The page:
6 Small-Space Decorating Rules You Should've Broken Yesterday

Photo: Courtesy Sebastian Marin.
Anyone who lives in a small space can attest that it’s easy to feel like you’re doing it wrong. Is the furniture too big? Are patterns a poor choice? Should everything that isn’t essential be eliminated, Marie Kondo-style, so as to make strategic use of every square inch?

Rest easy: Not all of the prohibitive “rules” you've been hearing are true. Here, interior experts debunk six popular myths about diminutive dwelling decor. Good news: (almost) anything goes!
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Photo: Courtesy Nicole Crowder.
Rule: Stick To Small Furnishings
“Keeping pieces small-scale just because your square footage is modest doesn’t necessarily make your space look bigger — in fact, it can make it look outdated,” says New York-based interior designer Jenny J. Norris. “Bigger pieces are grounding. Unless a piece of furniture is literally too large to get through your front door, skip ‘apartment-sized’ versions and go for the real deal.”
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Photo: Courtesy Amelia Alpaugh.
Rule: Small Space, Small-Scale Art
“Totally not the case,” says artist and textile designer Caroline Z. Hurley. “I love hanging massive paintings and textiles on my walls, and I like to change them up often so I don’t get bored. In my mind, disproportionately large artwork looks amazing in small spaces.”
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Photo: Courtesy Eva K. Salvi.
Rule: Purge, Purge, Purge
“A space should feel curated,” says designer Kiel Wuellner of Even Kiel. “Don’t be afraid to collect things that speak to you, and to layer new, store-bought pieces with vintage or salvaged items. Your space should reflect you." Ultimately, though, he says, “the rule I disregard the most is ‘play by the rules.’ I like an element of the unexpected. I like a space that doesn’t look like a page out of a catalogue.”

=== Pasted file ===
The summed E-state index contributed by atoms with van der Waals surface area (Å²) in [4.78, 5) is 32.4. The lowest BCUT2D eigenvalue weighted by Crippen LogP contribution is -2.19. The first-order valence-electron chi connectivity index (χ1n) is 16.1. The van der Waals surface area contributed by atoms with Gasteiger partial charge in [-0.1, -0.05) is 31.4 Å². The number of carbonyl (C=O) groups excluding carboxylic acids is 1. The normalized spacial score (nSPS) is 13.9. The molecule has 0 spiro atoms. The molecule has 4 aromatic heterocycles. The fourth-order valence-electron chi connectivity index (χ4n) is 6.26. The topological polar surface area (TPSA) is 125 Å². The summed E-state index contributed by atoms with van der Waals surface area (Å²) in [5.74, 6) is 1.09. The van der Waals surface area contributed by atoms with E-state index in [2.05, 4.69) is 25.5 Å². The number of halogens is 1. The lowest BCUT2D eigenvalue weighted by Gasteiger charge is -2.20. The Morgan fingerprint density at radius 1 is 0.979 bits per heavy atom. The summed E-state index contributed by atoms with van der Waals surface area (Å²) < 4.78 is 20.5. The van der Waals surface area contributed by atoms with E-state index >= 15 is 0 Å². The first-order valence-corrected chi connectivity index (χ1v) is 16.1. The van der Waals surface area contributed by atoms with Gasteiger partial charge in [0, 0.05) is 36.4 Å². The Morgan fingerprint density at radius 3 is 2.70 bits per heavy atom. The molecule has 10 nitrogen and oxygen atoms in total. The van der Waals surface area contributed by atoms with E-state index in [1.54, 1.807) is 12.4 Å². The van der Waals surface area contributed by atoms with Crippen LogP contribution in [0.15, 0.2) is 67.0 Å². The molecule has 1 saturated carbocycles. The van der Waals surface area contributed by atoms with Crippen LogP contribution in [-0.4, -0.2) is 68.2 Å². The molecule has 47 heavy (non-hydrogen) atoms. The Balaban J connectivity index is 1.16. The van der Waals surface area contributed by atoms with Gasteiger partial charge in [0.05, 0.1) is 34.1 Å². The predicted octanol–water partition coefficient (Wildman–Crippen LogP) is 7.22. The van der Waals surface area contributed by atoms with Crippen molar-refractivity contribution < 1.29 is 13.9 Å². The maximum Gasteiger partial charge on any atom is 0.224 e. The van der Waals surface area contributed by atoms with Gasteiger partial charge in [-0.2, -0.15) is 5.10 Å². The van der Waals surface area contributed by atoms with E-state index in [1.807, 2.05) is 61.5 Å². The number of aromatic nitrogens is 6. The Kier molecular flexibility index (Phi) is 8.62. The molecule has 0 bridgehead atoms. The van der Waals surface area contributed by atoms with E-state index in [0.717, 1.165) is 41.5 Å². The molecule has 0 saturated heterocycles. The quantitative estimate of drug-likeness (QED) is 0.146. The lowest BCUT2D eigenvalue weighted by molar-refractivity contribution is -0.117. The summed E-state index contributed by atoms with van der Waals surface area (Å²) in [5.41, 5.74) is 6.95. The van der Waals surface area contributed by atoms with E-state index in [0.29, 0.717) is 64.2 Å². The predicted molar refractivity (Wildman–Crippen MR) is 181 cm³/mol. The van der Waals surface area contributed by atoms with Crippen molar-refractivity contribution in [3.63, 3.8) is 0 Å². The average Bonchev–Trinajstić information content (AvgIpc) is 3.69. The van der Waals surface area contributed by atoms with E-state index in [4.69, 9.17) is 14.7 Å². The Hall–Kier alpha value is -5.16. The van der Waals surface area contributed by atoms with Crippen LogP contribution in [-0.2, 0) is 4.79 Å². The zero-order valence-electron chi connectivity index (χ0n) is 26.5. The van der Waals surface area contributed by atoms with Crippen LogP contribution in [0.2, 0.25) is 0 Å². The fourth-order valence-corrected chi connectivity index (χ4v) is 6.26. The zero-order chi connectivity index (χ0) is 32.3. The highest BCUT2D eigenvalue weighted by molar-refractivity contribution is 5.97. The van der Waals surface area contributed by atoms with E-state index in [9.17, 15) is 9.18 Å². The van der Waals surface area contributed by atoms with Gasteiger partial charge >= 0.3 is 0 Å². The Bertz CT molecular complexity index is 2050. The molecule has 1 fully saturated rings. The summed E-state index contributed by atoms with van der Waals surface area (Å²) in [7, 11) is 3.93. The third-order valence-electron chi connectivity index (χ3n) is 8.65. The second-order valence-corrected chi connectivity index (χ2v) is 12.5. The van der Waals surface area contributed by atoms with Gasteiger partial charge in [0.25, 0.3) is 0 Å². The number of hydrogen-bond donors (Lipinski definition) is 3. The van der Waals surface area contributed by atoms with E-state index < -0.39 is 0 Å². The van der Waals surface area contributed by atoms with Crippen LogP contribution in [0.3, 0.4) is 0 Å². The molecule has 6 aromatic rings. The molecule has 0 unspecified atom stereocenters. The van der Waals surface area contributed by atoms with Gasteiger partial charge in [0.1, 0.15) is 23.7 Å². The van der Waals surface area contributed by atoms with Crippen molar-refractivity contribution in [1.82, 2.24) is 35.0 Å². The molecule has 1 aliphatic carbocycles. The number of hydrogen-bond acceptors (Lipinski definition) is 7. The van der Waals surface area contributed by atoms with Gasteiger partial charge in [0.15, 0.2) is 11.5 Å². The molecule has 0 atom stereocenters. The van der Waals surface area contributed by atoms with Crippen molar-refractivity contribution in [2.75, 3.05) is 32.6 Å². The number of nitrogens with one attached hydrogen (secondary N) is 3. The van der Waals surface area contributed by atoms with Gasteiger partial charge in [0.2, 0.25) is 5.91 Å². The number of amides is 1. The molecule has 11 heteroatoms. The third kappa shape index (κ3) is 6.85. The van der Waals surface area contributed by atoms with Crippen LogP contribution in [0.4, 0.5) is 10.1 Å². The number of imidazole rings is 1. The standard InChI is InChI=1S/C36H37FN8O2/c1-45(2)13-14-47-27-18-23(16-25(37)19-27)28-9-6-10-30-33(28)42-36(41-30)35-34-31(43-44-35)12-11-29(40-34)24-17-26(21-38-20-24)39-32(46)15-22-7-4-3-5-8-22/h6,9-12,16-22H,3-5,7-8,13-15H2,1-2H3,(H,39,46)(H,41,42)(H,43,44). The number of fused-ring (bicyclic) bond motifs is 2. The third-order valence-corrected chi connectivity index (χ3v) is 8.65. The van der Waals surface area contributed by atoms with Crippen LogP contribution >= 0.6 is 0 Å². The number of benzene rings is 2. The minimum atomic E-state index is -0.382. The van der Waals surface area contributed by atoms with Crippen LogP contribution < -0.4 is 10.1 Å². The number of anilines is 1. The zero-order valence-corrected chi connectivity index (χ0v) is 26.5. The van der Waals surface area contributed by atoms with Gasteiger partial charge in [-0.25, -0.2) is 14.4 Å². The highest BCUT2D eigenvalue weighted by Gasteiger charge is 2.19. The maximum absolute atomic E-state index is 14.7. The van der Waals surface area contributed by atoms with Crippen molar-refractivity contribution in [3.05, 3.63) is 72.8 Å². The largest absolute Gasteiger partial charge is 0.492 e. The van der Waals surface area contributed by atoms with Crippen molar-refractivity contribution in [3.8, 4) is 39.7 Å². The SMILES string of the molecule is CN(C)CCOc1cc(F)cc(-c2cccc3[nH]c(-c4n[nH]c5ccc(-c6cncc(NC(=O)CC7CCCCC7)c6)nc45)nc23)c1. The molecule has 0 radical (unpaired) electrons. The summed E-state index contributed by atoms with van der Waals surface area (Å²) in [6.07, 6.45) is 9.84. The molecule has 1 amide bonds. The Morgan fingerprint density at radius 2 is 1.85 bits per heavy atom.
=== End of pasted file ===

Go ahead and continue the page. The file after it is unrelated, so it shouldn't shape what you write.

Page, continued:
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Photo: Courtesy Sebastian Marin.
Rule: Keep It Light
Says Tyler Karu of Landing / design, “Dark paint can add drama and architectural interest to spaces that lack those characteristics to begin with. And, besides upping the cozy factor, using a dark tone makes for a bold backdrop for furniture and accent pieces that might otherwise have seemed like an afterthought.”

Sheena Murphy of Brooklyn’s Sheep + Stone agrees, adding: “The color of the ceiling actually makes more of an impact on how big or small a room feels. Keep the ceiling light to create a sense of height when using darker tones on the walls.”
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Photo: Courtesy Sebastian Marin.
Rule: Pare Down Patterns
“The beauty of a small space is that you can achieve the bohemian, layered effect we often see and love in loft spaces with less,” say Danielle Walish and Jessica Stambaugh, founders of Brooklyn’s Decorative Traces. “Don’t be afraid to layer textiles and patterns on furnishings or on the walls. We absolutely love using wallpaper in smaller spaces and upholstering furniture in contrasting patterns.”
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Photo: Courtesy Maria Del Rio.
Rule: Rule Out Rugs
“Rugs can actually provide the illusion of having more space by helping to mark off different areas of a room,” Sheena continues. “In the end, they can help make it feel like there are actually several ‘rooms’ in one.”
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